Republican lawmakers on Wednesday lined up to throw their support behind Shelley Luther, a Dallas salon owner who’s attracted headlines for violating Texas Gov. Greg Abbott’s statewide order close businesses as the coronavirus spread across the state.
Luther’s rebellion reached its peak last month when she attended a public protest and, citing the financial strain closing her business would cause, tore up a cease-and-desist letter from the county on stage before a cheering crowd.
After refusing to back down in court on Tuesday, telling Dallas Civil District Judge Eric Moyé that she had no intention of complying, Moyé sentenced Luther to seven days in jail and a fine of $500 for every day her salon remained open. The sentence drew immediate outrage across the state as many felt the judge had gone too far. Nevertheless, Luther’s act of courtroom defiance would ultimately be undercut by Abbott, who announced the same day that salons and barbershops were free to reopen at the end of the week.
Luther’s supporters include Texas Senator Ted Cruz and Attorney General Ken Paxton, as well as the lieutenant governor, Dan Patrick, who according to the Dallas Morning News, has offered to pay Shelley’s fine.
On Thursday, Texas officials secured Luther’s release. Abbott also removed jail as a punishment for violating coronavirus restrictions.
Luther’s Facebook page, however, suggests that, at least a few months ago, she was very supportive of a judge’s right to arbitrarily hand out jail time whether a crime was committed or not.
In February, Luther posted a video of a Michigan judge calling out spectators in her gallery for causing a disturbance. Reportedly, the judge heard laughter coming from two people in the back of the courtroom. The judge then ordered the disruptive pair, one of whom was the defendant’s mother, to be escorted out of the courtroom.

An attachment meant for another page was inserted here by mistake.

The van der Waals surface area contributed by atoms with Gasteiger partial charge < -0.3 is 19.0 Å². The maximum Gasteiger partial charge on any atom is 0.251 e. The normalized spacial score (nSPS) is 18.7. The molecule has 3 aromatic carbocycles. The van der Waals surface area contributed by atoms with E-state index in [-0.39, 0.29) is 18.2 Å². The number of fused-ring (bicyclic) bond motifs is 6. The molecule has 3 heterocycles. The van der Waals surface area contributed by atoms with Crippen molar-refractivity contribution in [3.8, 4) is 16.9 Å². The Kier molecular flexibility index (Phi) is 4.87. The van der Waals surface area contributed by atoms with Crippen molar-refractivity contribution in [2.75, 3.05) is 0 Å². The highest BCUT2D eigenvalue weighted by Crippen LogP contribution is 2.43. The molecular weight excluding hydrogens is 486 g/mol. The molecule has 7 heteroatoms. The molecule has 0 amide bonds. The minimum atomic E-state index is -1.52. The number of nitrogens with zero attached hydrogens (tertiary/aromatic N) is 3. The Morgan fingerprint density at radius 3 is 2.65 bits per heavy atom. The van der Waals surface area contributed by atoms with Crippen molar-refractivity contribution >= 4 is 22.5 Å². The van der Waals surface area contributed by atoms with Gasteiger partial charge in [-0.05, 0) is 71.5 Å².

The mother, whose daughter had admitted to a drunk driving crash, which resulted in the death of a 31-year-old man and injury to his fiancée, was also taken into custody. The judge then ordered that she spend 93 days in jail.
Luther shared a video of the incident to Facebook and appeared to support the judge’s right to hand down a 3-month sentence for a charge of civil contempt. (Luther’s contempt charges are both civil and criminal.)
“Exactly how that should work!” Luther wrote.
What the 2017 video shared by Luther doesn’t show is that the mother appeared later in court to apologize. Watching her daughter face 15 years in prison had put her under a lot of stress, she said. “I deeply apologize for what I did,” she said. The judge was understanding but asked her to think of the victim’s family, whose child was never coming home.
The mother’s jail time was reduced to one day and she was released on time served.
When Luther exits the Dallas County jail on Thursday, she’ll find she’s a half-million dollars wealthier thanks to a GoFundMe established in her name.
The Dallas Morning News reports there were 246 additional cases of covid-19 in Dallas County on Wednesday. Two deaths were also reported, an elderly man and woman, bringing the total to 123 deaths. The county saw more new cases of covid-19 on Tuesday that it had any day before it.